June 2012

Clinical outcomes and patterns of failure after intensity-modulated radiotherapy for nasopharyngeal carcinoma.

Int J Radiat Oncol Biol Phys 2011 Feb 6;79(2):420-8. Epub 2010 May 6.

Department of Clinical Oncology, Pamela Youde Nethersole Eastern Hospital, Hong Kong.

Purpose: To study and report the clinical outcomes and patterns of failure after intensity-modulated radiotherapy (IMRT) for nasopharyngeal carcinoma (NPC).

Methods And Materials: The treatment outcomes of NPC patients treated with IMRT at Pamela Youde Nethersole Eastern Hospital between 2005 and 2007 were reviewed. The location and extent of locoregional failures were transferred to the pretreatment planning computed tomography for dosimetry analysis. Statistical analyses were performed on dose coverage and locoregional failures.

Results: A total of 193 NPC patients were analyzed; 93% had Stage III/IV disease. Median follow-up was 30 months. Overall disease failure (at any site) developed in 35 patients. Among these, there were 23 distant metastases, 16 local failures, and 9 regional failures. Four of the locoregional failures were marginal. Dose conformity with IMRT was excellent. Patients with at least 66.5 Gy to their target volumes had significantly less locoregional failure. The 2-year local progression-free, regional progression-free, distant metastasis-free, and overall survival rates were 95%, 96%, 90%, and 92%, respectively.

Conclusions: Intensity-modulated radiotherapy provides excellent locoregional control for NPC. Distant metastasis remains the most difficult challenge, and more effective systemic agents should be explored for patients presenting with advanced locoregional diseases.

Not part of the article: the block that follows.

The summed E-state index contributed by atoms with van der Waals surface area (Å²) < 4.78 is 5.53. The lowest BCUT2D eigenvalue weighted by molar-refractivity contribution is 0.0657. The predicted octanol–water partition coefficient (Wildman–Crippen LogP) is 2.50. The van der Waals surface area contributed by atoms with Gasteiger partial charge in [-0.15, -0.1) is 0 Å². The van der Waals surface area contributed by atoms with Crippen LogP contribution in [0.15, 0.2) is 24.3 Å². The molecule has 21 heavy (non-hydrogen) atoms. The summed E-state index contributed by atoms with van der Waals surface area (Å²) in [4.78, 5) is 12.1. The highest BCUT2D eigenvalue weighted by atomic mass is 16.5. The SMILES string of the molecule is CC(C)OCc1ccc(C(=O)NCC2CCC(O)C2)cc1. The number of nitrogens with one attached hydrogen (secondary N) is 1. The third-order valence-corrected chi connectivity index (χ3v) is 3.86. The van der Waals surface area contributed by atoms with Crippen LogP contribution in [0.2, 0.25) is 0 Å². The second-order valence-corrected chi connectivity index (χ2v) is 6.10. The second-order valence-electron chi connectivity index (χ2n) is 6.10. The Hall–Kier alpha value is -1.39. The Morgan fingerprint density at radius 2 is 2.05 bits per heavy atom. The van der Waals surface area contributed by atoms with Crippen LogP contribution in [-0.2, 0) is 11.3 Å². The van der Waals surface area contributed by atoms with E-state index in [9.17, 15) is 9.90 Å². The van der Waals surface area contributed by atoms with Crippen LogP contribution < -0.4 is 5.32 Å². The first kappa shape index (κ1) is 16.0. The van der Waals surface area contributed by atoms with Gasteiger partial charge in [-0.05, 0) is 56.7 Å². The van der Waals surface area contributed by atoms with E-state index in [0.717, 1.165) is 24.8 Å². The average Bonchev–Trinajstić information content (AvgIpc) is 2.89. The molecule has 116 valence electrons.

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http://dx.doi.org/10.1016/j.ijrobp.2009.11.024DOI Listing
February 2011

Results of excision of cerebral radionecrosis: experience in patients treated with radiation therapy for nasopharyngeal carcinoma.

J Neurosurg 2010 Aug;113(2):293-300

Department of Neurosurgery, Tuen Mun Hospital, Tuen Mun, Hong Kong, Special Administrative Region, China.

Object: In theory, the purpose of the treatment of cerebral radionecrosis (CRN), a nonneoplastic condition, is to minimize loss of brain function by preventing the progression and reversing some of the processes of CRN. In a practical sense, factors for achieving this purpose may include the following: removal of a CRN lesion that is causing mass effect, control of brain edema, prevention of recurrence of CRN lesions, minimization of adverse effects from treatments, and achievement of reasonably long and good-quality survivals. Based on these practical issues, the authors performed a retrospective study to evaluate the results of excision for the treatment of CRN.

Methods: The authors retrospectively reviewed the results of excision of CRN lesions in a group of patients with temporal lobe CRN due to radiotherapy for nasopharyngeal carcinoma. Patients who had undergone surgery at the authors' institution between January 1998 and November 2008 were analyzed. Surgical results were evaluated by assessing postoperative resolution of brain edema, recurrence of temporal lobe CRN, surgery-related complications, and postoperative functional status and survival.